Wednesday, July 31, 2013

TRIFLES, two short plays with connected themes at The Shaw

Besides their full-length productions, The Shaw Festival offers a lunchtime feature.  It often is an hour play, offered at 11:30 AM.  This season the selection is two one-acts by different authors, who have a professional connection and feature a connected theme.  The program contains TRIFLES by Susan Glaspell and Eugene O’Neill’s A WIFE FOR A LIFE.


Susan Glaspell, who lived from the late nineteenth century until the mid-twentieth, is noted for her semi-autographical stories and plays which dealt with such issues as gender and ethics, which is represented by characters with principled stands.  She was awarded the Pulitzer-prize and, with her husband, George Cook, founded the Provincetown Players, one of the first American theatres dedicated to modern plays.  Ironic for the coupling of the two Shaw presentations, she is noted for having discovered and nurtured Eugene O’Neil.  The duo are recognized as founders of the American realistic theatre movement.

TRIFLES, an example of early feminist drama, is loosely based on the murder of John Hossack, the subject of a series of articles published by Glaspell, while working for the Des Moines Daily News.  Hossack’s wife was accused of killing her husband, who claimed that an intruder had killed him.  She was convicted, but the sentence was later overturned on appeal.

In TRIFLES we find Mrs. Peters and Mrs. Hale, friends of the reclusive woman, empathizing with her and suspecting that her lack of socializing was caused by an abusive husband.  While searching the kitchen they find a strangled canary, the most prized possession of the woman, hidden in a sewing kit.  The canary was killed in the same way as the husband. 

The male investigators, displaying their chauvinistic attitudes, overlook all of the kitchen area.  As the sheriff says, “Nothing here but kitchen things,” thus characterizing women and their environment as irrelevant and overlooking an important clue.

Glaspell uses the caged bird and its death as a symbol for her view of male dominance and the subordination of women in society.

Shaw’s production, under the direction of Meg Roe is well done.  The backwoods setting and language are nicely etched.  Jeff Irving (County Attorney), Kaylee Harwood (Mrs. Peters), Graeme Somerville (Sheriff Peters), Benedict Campell (Lewis Hale) and Julain Molnar (Mrs. Hale) are all effective in developing clear characters.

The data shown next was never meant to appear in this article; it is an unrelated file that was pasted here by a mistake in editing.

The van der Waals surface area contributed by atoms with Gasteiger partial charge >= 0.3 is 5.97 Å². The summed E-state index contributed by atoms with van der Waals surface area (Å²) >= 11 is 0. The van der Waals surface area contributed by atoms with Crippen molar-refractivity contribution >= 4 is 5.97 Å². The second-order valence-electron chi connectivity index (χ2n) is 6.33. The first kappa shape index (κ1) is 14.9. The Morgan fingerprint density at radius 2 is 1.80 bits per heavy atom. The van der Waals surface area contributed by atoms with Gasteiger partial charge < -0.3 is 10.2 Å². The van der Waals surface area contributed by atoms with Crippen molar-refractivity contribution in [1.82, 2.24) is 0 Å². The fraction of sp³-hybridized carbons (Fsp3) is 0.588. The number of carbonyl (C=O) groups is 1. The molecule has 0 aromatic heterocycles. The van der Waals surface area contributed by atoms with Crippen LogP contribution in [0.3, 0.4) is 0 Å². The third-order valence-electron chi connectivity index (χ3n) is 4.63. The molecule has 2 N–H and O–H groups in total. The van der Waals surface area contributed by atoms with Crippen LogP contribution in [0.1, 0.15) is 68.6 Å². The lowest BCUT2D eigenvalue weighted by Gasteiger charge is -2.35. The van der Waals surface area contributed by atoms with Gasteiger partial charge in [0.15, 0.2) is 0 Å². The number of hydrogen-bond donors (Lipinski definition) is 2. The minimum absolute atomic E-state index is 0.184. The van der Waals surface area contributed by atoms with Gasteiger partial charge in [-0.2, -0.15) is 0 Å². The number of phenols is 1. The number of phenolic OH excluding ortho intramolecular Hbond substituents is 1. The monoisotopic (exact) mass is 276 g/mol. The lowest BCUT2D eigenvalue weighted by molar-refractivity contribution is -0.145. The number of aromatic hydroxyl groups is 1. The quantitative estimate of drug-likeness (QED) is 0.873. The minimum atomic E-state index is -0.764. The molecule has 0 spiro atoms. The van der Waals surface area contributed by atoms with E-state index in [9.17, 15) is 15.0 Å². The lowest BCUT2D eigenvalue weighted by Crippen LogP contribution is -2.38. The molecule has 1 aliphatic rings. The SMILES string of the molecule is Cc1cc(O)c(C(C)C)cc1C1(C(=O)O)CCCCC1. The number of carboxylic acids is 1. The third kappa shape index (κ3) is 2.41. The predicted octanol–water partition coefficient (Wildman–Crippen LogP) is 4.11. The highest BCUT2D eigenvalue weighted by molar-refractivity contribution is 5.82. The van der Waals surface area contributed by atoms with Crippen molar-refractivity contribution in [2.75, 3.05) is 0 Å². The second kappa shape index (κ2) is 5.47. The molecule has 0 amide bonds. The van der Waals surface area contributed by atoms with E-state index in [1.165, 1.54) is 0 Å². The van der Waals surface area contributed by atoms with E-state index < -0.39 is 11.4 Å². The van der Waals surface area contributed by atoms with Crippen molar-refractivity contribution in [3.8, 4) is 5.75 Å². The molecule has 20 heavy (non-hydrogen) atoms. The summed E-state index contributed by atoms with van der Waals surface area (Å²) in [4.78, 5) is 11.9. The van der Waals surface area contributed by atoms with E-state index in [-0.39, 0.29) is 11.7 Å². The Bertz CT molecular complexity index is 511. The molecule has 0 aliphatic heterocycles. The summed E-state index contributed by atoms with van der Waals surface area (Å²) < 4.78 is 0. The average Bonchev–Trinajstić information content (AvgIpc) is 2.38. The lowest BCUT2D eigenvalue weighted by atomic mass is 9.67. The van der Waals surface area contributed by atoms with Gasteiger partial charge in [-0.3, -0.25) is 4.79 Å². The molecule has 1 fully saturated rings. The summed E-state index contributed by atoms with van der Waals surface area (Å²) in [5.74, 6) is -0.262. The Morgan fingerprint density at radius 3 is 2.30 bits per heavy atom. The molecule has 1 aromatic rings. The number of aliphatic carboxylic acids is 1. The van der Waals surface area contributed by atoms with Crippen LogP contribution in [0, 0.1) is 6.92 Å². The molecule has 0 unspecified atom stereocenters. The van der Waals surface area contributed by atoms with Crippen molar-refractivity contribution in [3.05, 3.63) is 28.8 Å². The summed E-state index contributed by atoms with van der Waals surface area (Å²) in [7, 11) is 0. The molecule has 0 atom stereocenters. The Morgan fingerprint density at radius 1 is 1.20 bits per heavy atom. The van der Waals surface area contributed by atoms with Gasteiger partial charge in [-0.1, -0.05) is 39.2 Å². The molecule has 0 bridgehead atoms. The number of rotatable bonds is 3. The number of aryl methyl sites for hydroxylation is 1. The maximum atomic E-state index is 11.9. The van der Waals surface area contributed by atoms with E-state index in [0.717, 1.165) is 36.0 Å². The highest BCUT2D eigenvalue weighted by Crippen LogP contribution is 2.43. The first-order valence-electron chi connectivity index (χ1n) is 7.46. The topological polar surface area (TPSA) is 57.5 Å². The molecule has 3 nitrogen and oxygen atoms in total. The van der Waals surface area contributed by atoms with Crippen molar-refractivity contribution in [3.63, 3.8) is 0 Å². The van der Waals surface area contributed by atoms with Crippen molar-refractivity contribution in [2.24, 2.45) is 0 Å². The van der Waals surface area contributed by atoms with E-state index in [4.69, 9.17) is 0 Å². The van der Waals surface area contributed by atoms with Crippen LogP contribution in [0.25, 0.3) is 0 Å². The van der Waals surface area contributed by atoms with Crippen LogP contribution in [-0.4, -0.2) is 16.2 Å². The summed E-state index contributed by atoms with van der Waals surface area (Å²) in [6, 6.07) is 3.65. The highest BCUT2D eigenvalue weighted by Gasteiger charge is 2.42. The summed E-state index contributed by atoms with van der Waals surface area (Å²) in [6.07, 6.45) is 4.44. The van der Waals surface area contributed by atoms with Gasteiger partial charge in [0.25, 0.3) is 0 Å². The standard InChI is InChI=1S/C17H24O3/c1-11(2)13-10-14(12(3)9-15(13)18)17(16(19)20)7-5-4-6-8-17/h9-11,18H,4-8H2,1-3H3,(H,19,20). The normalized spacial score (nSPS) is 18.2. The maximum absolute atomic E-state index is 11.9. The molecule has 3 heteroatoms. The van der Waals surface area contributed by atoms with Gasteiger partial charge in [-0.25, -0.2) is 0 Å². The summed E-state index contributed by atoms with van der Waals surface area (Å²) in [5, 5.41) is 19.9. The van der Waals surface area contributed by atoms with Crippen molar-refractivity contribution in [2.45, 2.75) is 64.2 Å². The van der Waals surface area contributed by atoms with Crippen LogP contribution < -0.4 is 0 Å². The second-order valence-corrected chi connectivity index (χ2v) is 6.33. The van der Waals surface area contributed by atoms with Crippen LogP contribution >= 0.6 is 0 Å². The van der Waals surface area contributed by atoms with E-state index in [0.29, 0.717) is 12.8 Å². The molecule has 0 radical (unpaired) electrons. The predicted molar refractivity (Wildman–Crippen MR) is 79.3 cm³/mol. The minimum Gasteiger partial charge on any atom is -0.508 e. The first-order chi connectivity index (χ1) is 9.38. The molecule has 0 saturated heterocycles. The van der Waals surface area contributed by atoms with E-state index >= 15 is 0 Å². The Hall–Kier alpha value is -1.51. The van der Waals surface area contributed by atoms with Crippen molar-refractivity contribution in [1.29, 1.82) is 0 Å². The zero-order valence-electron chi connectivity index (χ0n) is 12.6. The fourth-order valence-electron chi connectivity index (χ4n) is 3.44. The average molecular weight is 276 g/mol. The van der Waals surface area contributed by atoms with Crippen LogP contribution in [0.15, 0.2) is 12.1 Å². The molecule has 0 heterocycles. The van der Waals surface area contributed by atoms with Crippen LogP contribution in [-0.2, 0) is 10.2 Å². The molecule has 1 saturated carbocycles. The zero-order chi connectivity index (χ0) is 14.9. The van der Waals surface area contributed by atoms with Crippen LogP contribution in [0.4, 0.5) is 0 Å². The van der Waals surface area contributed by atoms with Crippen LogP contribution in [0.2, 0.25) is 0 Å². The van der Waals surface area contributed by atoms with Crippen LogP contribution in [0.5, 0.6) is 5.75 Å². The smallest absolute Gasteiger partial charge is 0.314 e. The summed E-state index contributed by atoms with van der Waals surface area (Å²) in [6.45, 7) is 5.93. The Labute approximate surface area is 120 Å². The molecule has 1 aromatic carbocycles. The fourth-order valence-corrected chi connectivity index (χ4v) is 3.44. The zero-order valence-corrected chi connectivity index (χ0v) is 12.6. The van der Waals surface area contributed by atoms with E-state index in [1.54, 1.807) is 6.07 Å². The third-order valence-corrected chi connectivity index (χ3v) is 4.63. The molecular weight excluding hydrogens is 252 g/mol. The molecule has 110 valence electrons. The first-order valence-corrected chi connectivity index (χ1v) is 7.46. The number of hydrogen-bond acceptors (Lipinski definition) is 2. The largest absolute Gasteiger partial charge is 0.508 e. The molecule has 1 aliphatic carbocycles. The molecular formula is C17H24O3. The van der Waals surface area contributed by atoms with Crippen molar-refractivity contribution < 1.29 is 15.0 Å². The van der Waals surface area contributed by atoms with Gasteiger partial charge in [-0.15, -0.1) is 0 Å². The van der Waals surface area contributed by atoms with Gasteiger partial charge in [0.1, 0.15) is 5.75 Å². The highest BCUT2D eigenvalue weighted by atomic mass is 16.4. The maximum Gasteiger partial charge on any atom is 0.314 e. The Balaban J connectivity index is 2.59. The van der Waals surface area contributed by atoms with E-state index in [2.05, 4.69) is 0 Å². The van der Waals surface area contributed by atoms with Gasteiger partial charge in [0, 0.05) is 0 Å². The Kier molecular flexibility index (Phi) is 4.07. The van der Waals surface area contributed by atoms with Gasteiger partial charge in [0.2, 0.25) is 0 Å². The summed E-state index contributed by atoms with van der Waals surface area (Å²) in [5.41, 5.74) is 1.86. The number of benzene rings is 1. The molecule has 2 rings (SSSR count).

Eugene O’Neill, one of the most important of realistic modern American writers, led a life of depression and alcoholism.  The Irish American playwright was a Nobel Laureate in Literature who wrote of characters on the fringes of society, much like himself.  These people often slide into disillusionment and despair.  Most of his works were dramas.  These included ANNA CHRISTIE, DESIRE UNDER THE ELMS, MOURNING BECOMES ELECTRA, and THE ICEMAN COMMETH.  He won numerous Pulitzer Prizes.

A WIFE FOR A LIFE was one of O’Neill’s earliest works, which the writer often referred to as a vaudeville skit and once said that it was the worst play he had ever written.  Ironically, it set the tone for many of the writer’s later works, which usually centered on male characters. 

The script is also unusual as it falls in the theatrical genre of “frontier play,” a mode which O’Neill never used again.

The play concerns a young prospector who is in love with a young woman who turns out to be the wife of his older gold mining partner.  The older man is unaware of it, but he soon acknowledges the relationship, but does not let on.  At the end, the young man leaves to pursue his love, leaving the partner behind.

The script ends with: “THE OLDER MAN(sits down by the camp fire and buries face in his hands. Finally he rouses himself with an effort, stirs the camp fire and smiling with a whimsical sadness and  softly quotes:) Greater love hath no man than this: that he giveth his wife for his friend.” 

Though not necessarily biographical, a few months before he wrote A WIFE FOR A LIFE, O’Neill was in a similar situation when he went on a mining expedition and fell in love with the young wife of the engineer of the group.  It appears, however, he never acted on his feelings.

Shaw’s production is well conceived and nicely acted by Benedict Campbell (Older Man) and Jeff Irving (Jack, the younger man).  The simple set works well.

Both plays concern marriage and turn on the actions of an absent wife, a wife for life. As the director’s notes in the program states, “both plays speak of longing, absence, isolation and searching.” They both derive from the writers personal experiences.  They differ however in the way in which the husband treats his spouse.

Capsule judgement: --TRIFLES is an interesting quick venture in the theatre which presents two pillars of theatrical writing in early works.  It’s worth seeing this production  to experience how Susan Glaspell and Eugene O’Neil give glimpses of their talents in these early endeavors.

TRIFLES runs through October 12 in the Court House Theatre. For more information or to purchase tickets, visit or call 1-800-511-7429.